Exploring the Region

The Consorzio Vini’ D’Abruzzo was founded in 2003. It’s mission is to “protect, enhance and oversees the interests linked to the designations in its association. It ensures denomination rules and regulations are respected, oversees proposals to update these regulations and coordinates the work of the sector’s production categories in order to give value to the single designations.”

At the base of the regulatory regions are seven IGTs or Typical Geographical Indications; Colline Pescarasi, Colline Teatine, Colline Frentane, Colli del Sangro, Del Vastese (Histonium), Terre di Chieti, Terre Aquilane (Terre de L’Aquila). Moving up the pyramid in quality and control are the five DOCs.

The Montepulciano d’Abruzzo DOC was founded in 1968. As mentioned, it is by far the major player in Abruzzo. In order to label a wine under the DOC, the wine must be composed of a minimum of 85% Montepulciano. Bottling requirements mandate a minimum of two years, with nine months in oak in order to be classified as a riserva.

The Abruzzo DOC was created in 2010 in order to focus on the importance of the native grapes in the region. Wines are bottled from the Passerina, Cococciola, Pecorino and Montonico varieties. Trebbiano d’Abruzzo, founded in 1972 is a bit of an conundrum as it allows for varietal wine Bombino Bianco to be used. It is thought that this is allowed because the two varieties have frequently been misidentified and in the past have been used interchangeably. The vineyards for the DOC are all located in hilly or plateau soils.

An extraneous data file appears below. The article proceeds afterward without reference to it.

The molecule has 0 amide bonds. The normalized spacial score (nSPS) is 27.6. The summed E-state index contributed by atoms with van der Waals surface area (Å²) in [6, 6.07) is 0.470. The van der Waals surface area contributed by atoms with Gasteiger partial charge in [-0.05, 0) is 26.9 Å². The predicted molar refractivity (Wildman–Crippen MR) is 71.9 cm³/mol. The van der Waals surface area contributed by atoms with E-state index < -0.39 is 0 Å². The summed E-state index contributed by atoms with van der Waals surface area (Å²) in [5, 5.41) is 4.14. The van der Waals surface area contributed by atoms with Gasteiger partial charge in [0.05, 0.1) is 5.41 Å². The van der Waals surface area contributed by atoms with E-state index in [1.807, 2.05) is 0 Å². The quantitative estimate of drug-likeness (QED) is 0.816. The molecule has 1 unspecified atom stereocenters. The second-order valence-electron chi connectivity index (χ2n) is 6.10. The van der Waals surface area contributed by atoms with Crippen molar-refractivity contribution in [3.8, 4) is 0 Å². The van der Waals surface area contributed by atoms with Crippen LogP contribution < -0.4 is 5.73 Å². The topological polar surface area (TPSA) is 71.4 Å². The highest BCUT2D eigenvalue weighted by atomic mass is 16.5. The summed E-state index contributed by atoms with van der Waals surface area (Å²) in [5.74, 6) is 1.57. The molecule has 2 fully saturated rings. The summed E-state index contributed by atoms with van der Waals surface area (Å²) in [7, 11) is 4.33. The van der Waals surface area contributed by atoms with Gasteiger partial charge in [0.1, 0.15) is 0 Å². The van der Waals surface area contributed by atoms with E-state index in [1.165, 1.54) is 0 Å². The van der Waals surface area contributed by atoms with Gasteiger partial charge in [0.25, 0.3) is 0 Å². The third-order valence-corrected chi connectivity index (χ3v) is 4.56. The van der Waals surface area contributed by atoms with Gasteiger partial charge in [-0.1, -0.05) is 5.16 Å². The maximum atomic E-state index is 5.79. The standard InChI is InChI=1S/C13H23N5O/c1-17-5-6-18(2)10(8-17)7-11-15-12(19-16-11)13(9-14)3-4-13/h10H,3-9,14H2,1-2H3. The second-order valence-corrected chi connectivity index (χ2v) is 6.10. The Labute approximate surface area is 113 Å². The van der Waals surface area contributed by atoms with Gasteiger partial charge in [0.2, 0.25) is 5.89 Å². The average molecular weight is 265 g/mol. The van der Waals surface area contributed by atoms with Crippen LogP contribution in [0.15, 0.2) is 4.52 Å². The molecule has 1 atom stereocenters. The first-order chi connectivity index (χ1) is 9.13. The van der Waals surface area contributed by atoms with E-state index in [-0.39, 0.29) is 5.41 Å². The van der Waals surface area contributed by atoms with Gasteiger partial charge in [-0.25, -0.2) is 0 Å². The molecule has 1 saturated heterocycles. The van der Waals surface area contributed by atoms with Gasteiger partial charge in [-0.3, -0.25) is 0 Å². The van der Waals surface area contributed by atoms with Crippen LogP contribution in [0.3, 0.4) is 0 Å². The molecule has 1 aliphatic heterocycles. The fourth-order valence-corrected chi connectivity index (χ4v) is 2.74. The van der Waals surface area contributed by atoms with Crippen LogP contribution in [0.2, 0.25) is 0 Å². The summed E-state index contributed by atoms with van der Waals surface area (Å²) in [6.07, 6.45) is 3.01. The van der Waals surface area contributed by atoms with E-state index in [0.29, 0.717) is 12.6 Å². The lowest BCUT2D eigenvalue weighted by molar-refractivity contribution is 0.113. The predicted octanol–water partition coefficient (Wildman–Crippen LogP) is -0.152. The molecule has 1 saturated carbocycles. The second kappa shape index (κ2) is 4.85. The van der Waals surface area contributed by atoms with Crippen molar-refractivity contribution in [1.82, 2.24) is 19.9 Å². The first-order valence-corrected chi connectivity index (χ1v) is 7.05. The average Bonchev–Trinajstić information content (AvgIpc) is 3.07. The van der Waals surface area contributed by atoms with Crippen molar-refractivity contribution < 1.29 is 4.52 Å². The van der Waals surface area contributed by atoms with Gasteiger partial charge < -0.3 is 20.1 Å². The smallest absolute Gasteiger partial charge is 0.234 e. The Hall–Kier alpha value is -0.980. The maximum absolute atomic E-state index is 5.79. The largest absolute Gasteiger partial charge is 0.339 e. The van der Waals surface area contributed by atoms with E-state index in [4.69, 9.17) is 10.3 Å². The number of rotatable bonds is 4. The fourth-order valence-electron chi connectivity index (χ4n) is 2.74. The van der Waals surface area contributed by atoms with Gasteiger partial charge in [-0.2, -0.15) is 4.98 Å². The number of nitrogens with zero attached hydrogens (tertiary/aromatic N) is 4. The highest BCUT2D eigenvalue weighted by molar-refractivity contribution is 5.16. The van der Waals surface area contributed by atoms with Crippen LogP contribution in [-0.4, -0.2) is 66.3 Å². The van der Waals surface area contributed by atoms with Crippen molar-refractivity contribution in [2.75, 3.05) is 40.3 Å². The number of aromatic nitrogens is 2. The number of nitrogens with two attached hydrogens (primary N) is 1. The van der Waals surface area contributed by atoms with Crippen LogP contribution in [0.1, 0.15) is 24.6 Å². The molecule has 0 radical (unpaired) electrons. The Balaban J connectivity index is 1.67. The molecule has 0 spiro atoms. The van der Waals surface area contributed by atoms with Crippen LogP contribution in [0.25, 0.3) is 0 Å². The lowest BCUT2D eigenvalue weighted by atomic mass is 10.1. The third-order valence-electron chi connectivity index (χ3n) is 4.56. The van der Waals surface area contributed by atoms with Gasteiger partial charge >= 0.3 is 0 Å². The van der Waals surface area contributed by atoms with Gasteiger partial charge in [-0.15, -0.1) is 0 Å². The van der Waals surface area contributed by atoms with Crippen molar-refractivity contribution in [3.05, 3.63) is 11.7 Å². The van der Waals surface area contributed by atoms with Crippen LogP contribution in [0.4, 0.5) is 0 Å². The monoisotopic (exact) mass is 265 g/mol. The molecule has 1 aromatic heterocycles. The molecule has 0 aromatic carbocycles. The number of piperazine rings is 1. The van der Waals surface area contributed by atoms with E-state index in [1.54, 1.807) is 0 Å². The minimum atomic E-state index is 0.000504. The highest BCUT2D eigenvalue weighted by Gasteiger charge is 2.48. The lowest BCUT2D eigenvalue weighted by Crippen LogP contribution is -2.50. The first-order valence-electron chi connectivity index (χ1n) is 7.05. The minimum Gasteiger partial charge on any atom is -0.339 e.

Cerasuolo d’Abruzzo was once considered a subsection of the Montepulciano d’Abruzzo DOC, but in 2010, it gained its own DOC status. The rosé wines must have a minimum of 85% Montepulciano and can only include other authorized grape varieties. The wine is made in a specific vinification technique. The regulations have limitations on the amount of time fermentation can be in contact with or completed through white vinification. It is the first Italian DOC specializing in rosé. to One year later, Villamagna gained it DOC status requiring a minimum 95% Montepulciano. 

The strictest regulations fall under the DOCG category. Abruzzo has two regions that have acquired this status. Tollesi (Tullum) which is one of the smallest Italian DOCGs. It is located in Tollo municipality, in the province of Chieti and has strict regulations on production yields. They require the exclusive use of native vine varieties. The DOCG also is the first to introduce the concept of single vineyards cru that require planting density less than 1,600 plants per hectare for the pergola abruzzese system (tendone), and lower than 4,000 plants per hectare for vine rows. Authorized grape varieties include Montepulicano d’Abruzzo, Chardonnay, Passerina and Pecorino.

The first DOCG in Abruzzo, Colline Teramane Montepulciano d’Abruzzo, gained its status in 2003. As expected, the DOCG’s only authorized grape is Montepulciano d’Abruzzo. The territory is found in the province of Teramo. Finished wines must have a minimum of 90 percent Montepulciano and a maximum of 10 percent Sangiovese with two years minimum aging, of which at least one year must be in oak barrels. The wine must spend a minimum of six months in bottle prior to release.


There is so much to explore within this region. Between the national parks, ancient aqueducts and amphitheaters, festivals honoring their history and even one to honor Saint Domenico protector of toothaches and snake bites. If snakes aren’t your thing, you can see the old fishing stations known as trabocci that date back to the 18th century. Not to mention that the food is incredible and of course the wine.